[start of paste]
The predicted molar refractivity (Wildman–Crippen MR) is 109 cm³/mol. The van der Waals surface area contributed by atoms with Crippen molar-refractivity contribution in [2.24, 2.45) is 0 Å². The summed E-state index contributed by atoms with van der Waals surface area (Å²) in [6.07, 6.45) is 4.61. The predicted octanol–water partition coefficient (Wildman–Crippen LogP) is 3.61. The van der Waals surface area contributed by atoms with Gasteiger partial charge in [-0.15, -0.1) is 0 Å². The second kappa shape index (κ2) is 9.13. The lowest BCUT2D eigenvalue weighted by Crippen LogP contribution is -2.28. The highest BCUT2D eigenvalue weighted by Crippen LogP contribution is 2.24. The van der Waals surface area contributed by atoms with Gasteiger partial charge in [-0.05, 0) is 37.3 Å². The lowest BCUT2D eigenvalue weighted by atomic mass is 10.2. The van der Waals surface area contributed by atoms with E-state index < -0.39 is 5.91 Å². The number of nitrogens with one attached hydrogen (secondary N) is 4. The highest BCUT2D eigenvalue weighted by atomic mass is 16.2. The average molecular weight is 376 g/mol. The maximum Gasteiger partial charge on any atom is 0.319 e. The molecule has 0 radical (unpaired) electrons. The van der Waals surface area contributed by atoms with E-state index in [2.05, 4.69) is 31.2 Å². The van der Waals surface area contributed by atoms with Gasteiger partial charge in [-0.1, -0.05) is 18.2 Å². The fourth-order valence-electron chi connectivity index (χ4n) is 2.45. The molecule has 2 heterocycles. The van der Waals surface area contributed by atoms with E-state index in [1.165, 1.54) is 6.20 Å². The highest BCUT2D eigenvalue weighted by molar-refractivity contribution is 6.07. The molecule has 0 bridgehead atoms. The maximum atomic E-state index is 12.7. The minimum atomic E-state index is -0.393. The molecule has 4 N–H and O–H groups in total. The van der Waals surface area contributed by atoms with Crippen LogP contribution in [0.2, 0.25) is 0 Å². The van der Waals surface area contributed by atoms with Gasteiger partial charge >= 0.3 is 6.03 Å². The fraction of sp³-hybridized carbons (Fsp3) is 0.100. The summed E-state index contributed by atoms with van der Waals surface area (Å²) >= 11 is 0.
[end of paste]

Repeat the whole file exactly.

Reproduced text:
The predicted molar refractivity (Wildman–Crippen MR) is 109 cm³/mol. The van der Waals surface area contributed by atoms with Crippen molar-refractivity contribution in [2.24, 2.45) is 0 Å². The summed E-state index contributed by atoms with van der Waals surface area (Å²) in [6.07, 6.45) is 4.61. The predicted octanol–water partition coefficient (Wildman–Crippen LogP) is 3.61. The van der Waals surface area contributed by atoms with Gasteiger partial charge in [-0.15, -0.1) is 0 Å². The second kappa shape index (κ2) is 9.13. The lowest BCUT2D eigenvalue weighted by Crippen LogP contribution is -2.28. The highest BCUT2D eigenvalue weighted by Crippen LogP contribution is 2.24. The van der Waals surface area contributed by atoms with Gasteiger partial charge in [-0.05, 0) is 37.3 Å². The lowest BCUT2D eigenvalue weighted by atomic mass is 10.2. The van der Waals surface area contributed by atoms with E-state index < -0.39 is 5.91 Å². The number of nitrogens with one attached hydrogen (secondary N) is 4. The highest BCUT2D eigenvalue weighted by atomic mass is 16.2. The average molecular weight is 376 g/mol. The maximum Gasteiger partial charge on any atom is 0.319 e. The molecule has 0 radical (unpaired) electrons. The van der Waals surface area contributed by atoms with E-state index in [2.05, 4.69) is 31.2 Å². The van der Waals surface area contributed by atoms with Gasteiger partial charge in [-0.1, -0.05) is 18.2 Å². The fourth-order valence-electron chi connectivity index (χ4n) is 2.45. The molecule has 2 heterocycles. The van der Waals surface area contributed by atoms with E-state index in [1.165, 1.54) is 6.20 Å². The highest BCUT2D eigenvalue weighted by molar-refractivity contribution is 6.07. The molecule has 0 bridgehead atoms. The maximum atomic E-state index is 12.7. The minimum atomic E-state index is -0.393. The molecule has 4 N–H and O–H groups in total. The van der Waals surface area contributed by atoms with Crippen LogP contribution in [0.2, 0.25) is 0 Å². The van der Waals surface area contributed by atoms with Gasteiger partial charge >= 0.3 is 6.03 Å². The fraction of sp³-hybridized carbons (Fsp3) is 0.100. The summed E-state index contributed by atoms with van der Waals surface area (Å²) >= 11 is 0.